Post Tagged with: "access to information"

Information Commissioner Launches Consultation on Access to Information

The Information Commissioner of Canada has launched a public consultation on access-to-information legislation. The consultation, which is open until December 21, 2012, invites comments on a wide range of issues including right of access, coverage of the Act, limitations, and cabinet confidences.

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October 3, 2012 Comments are Disabled News

Government Launches Open Gov Initiative

One day after formally launching a Canadian open data portal, the federal governmental on Friday unveiled a new Open Government initative. The Open Gov initiative includes three prongs: open data, open information, and open dialogue. The most noteworthy change is a new requirement that all government departments must proactively release […]

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March 21, 2011 1 comment News

Study Ranks Canada Last on Access to Information

A new study comparing five parliamentary democracies ranks Canada last on the effectiveness of its access to information legislation.

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January 10, 2011 6 comments News

UK Government to Make Access to Info Data Machine Readable

The UK government has promised to make its access to information responses machine readable. All data released under that country’s Freedom of Information Act will be reusable and in machine readable format.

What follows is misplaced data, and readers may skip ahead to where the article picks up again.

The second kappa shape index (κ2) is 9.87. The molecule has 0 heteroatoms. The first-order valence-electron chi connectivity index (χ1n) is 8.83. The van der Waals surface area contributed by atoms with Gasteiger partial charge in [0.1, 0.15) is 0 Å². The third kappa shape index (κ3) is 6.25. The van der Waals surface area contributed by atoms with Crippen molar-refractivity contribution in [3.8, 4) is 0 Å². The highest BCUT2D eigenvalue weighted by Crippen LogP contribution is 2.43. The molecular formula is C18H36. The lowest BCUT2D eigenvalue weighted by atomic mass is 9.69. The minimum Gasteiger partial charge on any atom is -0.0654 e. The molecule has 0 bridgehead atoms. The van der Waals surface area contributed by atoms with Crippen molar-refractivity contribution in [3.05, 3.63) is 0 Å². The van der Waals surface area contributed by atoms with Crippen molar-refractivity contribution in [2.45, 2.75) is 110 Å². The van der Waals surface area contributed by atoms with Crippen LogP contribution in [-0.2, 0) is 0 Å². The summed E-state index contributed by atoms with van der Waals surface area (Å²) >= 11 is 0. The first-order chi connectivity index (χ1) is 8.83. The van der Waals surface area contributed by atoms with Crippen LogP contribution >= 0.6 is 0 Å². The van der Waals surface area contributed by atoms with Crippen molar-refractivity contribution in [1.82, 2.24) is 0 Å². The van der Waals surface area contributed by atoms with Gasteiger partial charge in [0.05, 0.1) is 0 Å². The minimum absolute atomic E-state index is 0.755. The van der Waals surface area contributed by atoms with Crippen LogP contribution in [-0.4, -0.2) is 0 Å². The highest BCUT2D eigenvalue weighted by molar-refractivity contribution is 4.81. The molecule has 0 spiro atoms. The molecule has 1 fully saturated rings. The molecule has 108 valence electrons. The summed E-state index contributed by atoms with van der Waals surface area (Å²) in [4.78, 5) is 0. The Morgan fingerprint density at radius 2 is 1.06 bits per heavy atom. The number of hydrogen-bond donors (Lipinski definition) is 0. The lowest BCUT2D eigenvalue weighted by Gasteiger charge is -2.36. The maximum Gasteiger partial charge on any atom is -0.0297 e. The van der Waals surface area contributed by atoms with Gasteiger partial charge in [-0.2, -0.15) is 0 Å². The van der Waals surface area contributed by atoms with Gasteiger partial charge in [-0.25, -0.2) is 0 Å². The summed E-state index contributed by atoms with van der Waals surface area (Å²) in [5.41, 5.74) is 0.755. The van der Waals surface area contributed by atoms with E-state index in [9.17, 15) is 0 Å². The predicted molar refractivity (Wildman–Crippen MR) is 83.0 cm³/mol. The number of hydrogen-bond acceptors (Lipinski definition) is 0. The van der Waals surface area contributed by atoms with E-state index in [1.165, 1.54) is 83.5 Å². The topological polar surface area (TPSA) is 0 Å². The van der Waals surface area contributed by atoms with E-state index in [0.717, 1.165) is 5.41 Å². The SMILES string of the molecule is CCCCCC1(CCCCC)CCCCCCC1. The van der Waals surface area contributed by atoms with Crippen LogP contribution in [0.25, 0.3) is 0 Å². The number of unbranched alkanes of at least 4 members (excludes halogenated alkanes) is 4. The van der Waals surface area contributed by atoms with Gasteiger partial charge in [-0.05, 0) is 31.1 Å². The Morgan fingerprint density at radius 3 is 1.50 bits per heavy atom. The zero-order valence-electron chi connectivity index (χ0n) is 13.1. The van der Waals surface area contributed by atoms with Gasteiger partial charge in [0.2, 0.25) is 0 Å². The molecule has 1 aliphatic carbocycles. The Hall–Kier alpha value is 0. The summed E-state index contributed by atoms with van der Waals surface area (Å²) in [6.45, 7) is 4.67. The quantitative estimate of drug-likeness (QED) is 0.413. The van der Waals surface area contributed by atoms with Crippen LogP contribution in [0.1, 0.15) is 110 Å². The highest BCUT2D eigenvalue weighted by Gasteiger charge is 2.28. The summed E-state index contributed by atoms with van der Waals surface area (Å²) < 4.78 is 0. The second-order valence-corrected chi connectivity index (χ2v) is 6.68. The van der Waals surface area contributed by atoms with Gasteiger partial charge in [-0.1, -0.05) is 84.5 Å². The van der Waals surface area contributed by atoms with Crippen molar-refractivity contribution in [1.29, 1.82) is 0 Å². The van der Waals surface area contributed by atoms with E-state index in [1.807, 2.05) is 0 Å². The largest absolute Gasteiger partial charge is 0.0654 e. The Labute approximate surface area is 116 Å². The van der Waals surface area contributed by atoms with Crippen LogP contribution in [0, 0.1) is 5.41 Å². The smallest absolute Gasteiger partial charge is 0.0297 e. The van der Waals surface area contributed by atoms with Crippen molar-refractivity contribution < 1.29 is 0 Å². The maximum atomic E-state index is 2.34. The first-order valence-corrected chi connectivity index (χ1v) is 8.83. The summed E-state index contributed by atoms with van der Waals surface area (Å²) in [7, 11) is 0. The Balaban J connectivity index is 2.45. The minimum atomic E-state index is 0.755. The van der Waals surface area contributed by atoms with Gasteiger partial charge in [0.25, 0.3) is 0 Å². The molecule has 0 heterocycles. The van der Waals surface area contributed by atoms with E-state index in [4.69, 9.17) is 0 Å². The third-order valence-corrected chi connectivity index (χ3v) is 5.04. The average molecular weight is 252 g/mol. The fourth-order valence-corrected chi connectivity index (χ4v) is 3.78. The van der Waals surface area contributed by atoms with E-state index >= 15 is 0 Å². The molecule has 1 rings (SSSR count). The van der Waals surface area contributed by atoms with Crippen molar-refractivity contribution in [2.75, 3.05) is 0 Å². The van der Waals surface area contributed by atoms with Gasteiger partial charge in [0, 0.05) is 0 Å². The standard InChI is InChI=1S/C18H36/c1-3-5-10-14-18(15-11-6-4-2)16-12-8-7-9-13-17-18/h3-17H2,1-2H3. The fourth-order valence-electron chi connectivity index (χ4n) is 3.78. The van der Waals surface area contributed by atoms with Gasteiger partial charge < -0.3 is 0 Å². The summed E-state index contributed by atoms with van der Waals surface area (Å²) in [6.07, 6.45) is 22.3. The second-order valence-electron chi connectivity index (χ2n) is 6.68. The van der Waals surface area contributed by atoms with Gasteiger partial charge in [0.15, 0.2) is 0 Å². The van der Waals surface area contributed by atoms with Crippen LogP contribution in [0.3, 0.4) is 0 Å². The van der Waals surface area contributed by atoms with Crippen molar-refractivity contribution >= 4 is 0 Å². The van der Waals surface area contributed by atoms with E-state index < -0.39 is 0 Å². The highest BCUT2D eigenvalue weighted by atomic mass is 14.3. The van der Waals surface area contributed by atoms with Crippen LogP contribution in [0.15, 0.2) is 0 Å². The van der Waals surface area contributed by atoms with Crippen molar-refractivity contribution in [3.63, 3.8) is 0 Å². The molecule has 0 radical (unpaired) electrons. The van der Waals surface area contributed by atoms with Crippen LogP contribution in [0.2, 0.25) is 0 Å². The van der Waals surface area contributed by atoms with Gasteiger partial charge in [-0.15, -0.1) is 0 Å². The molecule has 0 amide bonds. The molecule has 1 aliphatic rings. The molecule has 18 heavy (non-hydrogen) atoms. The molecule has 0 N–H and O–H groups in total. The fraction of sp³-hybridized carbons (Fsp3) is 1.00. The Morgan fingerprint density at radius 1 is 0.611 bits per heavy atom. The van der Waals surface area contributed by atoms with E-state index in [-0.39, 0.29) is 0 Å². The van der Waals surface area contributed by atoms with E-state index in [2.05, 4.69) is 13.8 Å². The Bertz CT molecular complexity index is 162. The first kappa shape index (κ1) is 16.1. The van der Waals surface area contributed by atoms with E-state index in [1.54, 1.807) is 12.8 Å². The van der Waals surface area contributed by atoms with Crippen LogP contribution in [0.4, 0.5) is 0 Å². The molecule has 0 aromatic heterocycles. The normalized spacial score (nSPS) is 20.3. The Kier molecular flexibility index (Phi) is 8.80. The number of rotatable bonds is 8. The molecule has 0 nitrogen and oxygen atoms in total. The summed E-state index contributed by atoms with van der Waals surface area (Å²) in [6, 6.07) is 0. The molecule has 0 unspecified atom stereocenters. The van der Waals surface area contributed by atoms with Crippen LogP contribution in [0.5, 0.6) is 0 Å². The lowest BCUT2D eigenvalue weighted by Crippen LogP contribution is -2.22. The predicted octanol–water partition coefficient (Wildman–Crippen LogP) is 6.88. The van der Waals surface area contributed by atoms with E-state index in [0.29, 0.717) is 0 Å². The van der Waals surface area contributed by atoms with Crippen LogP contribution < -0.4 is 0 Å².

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October 5, 2010 Comments are Disabled News

Open Government Moving in Parallel But Opposite Directions

Suzanne Legault, Canada’s Interim Information Commissioner, and Michael Mulley, a Montreal-based software programmer, may occupy different worlds, but my weekly technology law column (Toronto Star version, homepage version) notes that last week both placed an important spotlight on open and transparent government.

Legault is responsible for administering the Access to Information Act and last week her office warned that inadequate resources and lengthy delays were causing enormous damage to access to information rights in Canada. Legault released a 154-page report that gave below average or failing grades to the majority of the 24 government departments she reviewed. 

The implication of a broken access to information system extends to virtually every policy area.  For example, Canadian Heritage and Industry Canada typically lead on policies involving broadcasting and new media.  While Industry Canada received a solid "B" grade, handling a 93% increase in requests relatively smoothly, the first review for Canadian Heritage Minister James Moore’s department yielded an "F" grade. 

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April 19, 2010 4 comments Columns